Robert C. Byrd, America’s longest serving Senator, was fond of noting that the two great rights of Senators are the right to debate and the right to amend.  Not generally governed by germaneness requirements, the Senate amendment process has historically been open and robust.

Non-germane amendments have been an important way for the minority party to bring issues to the floor for disposition.  When amendments have been restricted, it has customarily been by unanimous consent or by exercising self-restraint.

In recent years, the Senate amendment process has become much less open.  Using a device called “filling the amendment tree,” the Majority Leader has substantially curtailed the chance to shape legislation through amendments.  Although such terms and methods are ill-understood outside the Senate, they are easy to explain.

To create procedural orderliness, the Senate limits the number of amendments that can be pending at a single time.  An amendment tree expresses these limits in diagram form.  Under longstanding Senate practice, the Majority Leader has preferential recognition over other Senators.  Majority Leader Harry Reid has used this power to propose amendments that fill all available branches on the amendment tree.  When he does that, other Senators are stopped from offering amendments of their own, unless the Leader agrees to set one of his amendments aside to make room.  Often, a filled tree is used to bar amendments completely.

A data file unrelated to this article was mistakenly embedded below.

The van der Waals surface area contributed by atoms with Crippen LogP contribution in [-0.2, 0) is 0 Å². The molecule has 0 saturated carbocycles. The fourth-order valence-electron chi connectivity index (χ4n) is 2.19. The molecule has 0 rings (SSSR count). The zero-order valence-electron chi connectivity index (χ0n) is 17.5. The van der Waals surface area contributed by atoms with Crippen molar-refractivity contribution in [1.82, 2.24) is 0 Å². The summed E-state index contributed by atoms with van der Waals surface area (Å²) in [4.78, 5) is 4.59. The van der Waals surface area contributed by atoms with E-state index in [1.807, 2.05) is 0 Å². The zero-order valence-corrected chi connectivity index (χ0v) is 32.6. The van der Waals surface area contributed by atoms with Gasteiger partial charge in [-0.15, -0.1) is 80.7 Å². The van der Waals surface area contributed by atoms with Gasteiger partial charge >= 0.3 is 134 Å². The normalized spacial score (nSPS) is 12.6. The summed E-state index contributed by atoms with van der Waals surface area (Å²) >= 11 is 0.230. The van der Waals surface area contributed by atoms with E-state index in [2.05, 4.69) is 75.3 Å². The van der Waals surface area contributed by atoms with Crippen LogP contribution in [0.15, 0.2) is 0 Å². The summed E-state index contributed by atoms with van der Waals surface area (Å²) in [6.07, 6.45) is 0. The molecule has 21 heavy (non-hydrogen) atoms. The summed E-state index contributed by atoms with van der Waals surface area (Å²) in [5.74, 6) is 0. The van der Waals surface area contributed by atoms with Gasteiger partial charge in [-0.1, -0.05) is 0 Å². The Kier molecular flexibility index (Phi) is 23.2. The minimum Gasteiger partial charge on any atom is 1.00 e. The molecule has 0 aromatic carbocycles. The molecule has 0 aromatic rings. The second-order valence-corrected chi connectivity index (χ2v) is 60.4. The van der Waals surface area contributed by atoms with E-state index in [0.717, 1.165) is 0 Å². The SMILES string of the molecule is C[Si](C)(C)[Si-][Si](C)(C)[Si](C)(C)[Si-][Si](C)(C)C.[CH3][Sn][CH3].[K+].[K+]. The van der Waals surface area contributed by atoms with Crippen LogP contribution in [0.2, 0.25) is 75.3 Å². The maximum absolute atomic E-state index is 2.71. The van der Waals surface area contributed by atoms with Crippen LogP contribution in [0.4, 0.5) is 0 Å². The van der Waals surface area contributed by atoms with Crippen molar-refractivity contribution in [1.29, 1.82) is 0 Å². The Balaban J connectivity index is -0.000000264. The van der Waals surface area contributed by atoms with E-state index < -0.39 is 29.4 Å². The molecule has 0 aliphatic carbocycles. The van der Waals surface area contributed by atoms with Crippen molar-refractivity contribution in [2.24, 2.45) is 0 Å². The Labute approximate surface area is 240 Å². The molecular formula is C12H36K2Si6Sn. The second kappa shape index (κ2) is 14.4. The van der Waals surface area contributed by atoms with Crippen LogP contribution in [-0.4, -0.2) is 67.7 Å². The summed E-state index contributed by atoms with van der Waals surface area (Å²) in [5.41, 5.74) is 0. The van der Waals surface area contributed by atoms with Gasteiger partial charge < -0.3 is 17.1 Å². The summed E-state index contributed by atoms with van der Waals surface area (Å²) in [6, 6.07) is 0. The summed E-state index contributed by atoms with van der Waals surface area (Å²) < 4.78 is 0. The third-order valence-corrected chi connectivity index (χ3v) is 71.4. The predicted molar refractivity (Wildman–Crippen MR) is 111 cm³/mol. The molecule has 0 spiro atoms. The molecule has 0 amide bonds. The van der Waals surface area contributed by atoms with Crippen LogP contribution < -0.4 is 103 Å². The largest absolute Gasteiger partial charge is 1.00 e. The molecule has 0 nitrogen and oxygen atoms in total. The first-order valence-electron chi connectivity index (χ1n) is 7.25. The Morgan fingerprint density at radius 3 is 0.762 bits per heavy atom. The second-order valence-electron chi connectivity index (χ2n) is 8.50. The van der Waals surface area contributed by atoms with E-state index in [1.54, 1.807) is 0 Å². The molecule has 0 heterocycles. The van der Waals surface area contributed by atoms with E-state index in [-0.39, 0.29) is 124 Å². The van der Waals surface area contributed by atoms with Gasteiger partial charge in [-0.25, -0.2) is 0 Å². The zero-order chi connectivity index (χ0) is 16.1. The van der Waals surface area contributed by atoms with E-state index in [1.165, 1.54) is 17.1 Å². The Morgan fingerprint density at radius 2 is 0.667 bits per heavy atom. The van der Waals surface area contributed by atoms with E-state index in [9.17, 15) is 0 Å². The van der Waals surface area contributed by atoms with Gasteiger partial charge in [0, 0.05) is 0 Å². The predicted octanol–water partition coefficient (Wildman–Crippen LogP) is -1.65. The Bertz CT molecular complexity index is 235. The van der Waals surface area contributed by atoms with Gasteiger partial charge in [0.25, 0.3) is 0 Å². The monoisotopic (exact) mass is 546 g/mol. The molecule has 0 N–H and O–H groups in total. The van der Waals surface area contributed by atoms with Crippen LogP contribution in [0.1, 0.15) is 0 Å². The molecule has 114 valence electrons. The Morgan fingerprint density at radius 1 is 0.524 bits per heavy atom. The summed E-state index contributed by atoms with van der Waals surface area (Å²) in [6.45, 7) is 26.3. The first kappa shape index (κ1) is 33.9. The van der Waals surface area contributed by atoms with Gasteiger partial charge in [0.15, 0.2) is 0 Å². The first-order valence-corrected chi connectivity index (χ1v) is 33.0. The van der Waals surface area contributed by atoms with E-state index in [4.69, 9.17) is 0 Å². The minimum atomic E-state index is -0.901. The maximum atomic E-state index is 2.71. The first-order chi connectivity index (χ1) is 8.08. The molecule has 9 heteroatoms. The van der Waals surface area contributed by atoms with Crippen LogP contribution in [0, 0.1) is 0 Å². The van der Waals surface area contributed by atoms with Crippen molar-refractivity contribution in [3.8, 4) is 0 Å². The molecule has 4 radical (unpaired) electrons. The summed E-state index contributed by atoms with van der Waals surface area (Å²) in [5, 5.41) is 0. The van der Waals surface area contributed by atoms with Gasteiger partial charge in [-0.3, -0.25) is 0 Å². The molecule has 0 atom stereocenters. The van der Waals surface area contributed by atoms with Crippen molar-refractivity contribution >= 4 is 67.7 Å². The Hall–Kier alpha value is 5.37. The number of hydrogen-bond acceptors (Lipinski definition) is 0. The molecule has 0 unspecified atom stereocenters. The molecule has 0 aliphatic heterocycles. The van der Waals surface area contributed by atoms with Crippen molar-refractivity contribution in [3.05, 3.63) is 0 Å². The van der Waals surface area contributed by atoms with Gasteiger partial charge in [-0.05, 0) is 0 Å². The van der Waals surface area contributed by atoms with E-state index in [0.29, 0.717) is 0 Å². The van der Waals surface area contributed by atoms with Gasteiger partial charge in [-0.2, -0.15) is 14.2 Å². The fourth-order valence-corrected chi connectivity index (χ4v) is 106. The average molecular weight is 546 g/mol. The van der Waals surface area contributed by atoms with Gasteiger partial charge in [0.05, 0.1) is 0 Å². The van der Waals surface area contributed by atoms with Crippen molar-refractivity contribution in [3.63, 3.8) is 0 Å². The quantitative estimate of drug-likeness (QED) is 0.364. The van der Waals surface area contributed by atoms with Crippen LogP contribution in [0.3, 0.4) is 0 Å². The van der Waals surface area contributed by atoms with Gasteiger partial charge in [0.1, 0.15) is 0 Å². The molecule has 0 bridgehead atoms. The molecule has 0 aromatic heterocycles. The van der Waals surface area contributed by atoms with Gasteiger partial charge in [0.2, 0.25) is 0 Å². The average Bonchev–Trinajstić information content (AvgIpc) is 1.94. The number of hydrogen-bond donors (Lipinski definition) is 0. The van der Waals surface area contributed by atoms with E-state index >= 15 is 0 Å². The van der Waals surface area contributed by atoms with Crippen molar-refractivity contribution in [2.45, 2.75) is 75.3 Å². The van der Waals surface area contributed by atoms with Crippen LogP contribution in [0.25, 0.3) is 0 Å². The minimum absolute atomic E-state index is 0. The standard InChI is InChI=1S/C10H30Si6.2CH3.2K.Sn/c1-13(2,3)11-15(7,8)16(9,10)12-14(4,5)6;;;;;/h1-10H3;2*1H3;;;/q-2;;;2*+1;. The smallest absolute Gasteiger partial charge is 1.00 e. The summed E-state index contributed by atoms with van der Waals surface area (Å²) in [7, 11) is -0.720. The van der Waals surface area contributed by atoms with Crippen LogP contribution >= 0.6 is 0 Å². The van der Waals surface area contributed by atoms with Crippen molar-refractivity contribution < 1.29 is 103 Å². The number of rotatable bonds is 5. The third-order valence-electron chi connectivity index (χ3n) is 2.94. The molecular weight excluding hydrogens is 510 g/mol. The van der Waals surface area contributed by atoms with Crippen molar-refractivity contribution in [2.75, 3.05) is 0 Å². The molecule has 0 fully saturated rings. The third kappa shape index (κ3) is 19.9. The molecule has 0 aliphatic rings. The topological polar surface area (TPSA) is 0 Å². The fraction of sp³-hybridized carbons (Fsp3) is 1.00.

Leader Reid did not invent this practice.  To varying degrees, it has been used by Leaders since the middle 1980s.  But the use of filled trees has sharply accelerated.  Leader Reid has executed this strategy over 85 times, over twice as often as all predecessor Leaders combined.

Frustration among minority Senators is high.  Some have unsuccessfully used tabling motions to knock Reid amendments off the tree and create amendment opportunities for themselves.  Tabling requires a simple majority vote, which the minority has yet to muster for this purpose.  Other Senators have attempted extraordinary procedures that would have the effect of expanding the tree.  These also take a majority and have failed.

Defenders of the Leader’s approach contend it keeps the body focused on pending legislation and prevents the Senate from being bogged down with irrelevant and politically-charged amendments.  Critics say that by impeding Senators’ ability to amend legislation, filled trees impair representative government.  One thing is beyond argument: the tactic is both a response to and a driver of a breakdown in comity and entrenchment of Senate dysfunctionality.